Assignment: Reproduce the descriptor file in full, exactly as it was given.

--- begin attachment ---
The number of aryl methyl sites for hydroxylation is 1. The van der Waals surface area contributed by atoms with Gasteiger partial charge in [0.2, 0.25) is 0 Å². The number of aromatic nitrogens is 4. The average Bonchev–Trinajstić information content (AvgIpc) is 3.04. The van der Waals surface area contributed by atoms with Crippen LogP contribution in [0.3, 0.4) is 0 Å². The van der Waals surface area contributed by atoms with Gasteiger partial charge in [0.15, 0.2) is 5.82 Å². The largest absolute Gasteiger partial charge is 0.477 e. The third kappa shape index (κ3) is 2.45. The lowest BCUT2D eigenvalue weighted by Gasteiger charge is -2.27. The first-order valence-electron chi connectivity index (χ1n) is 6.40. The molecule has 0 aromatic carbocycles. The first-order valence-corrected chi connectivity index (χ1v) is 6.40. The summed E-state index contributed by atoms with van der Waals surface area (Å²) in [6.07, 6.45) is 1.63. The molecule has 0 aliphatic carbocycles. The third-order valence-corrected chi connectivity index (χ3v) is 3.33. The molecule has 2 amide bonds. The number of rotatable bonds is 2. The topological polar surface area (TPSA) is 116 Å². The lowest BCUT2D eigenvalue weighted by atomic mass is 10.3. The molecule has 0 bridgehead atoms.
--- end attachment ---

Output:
The number of aryl methyl sites for hydroxylation is 1. The van der Waals surface area contributed by atoms with Gasteiger partial charge in [0.2, 0.25) is 0 Å². The number of aromatic nitrogens is 4. The average Bonchev–Trinajstić information content (AvgIpc) is 3.04. The van der Waals surface area contributed by atoms with Crippen LogP contribution in [0.3, 0.4) is 0 Å². The van der Waals surface area contributed by atoms with Gasteiger partial charge in [0.15, 0.2) is 5.82 Å². The largest absolute Gasteiger partial charge is 0.477 e. The third kappa shape index (κ3) is 2.45. The lowest BCUT2D eigenvalue weighted by Gasteiger charge is -2.27. The first-order valence-electron chi connectivity index (χ1n) is 6.40. The molecule has 0 aromatic carbocycles. The first-order valence-corrected chi connectivity index (χ1v) is 6.40. The summed E-state index contributed by atoms with van der Waals surface area (Å²) in [6.07, 6.45) is 1.63. The molecule has 0 aliphatic carbocycles. The third-order valence-corrected chi connectivity index (χ3v) is 3.33. The molecule has 2 amide bonds. The number of rotatable bonds is 2. The topological polar surface area (TPSA) is 116 Å². The lowest BCUT2D eigenvalue weighted by atomic mass is 10.3. The molecule has 0 bridgehead atoms.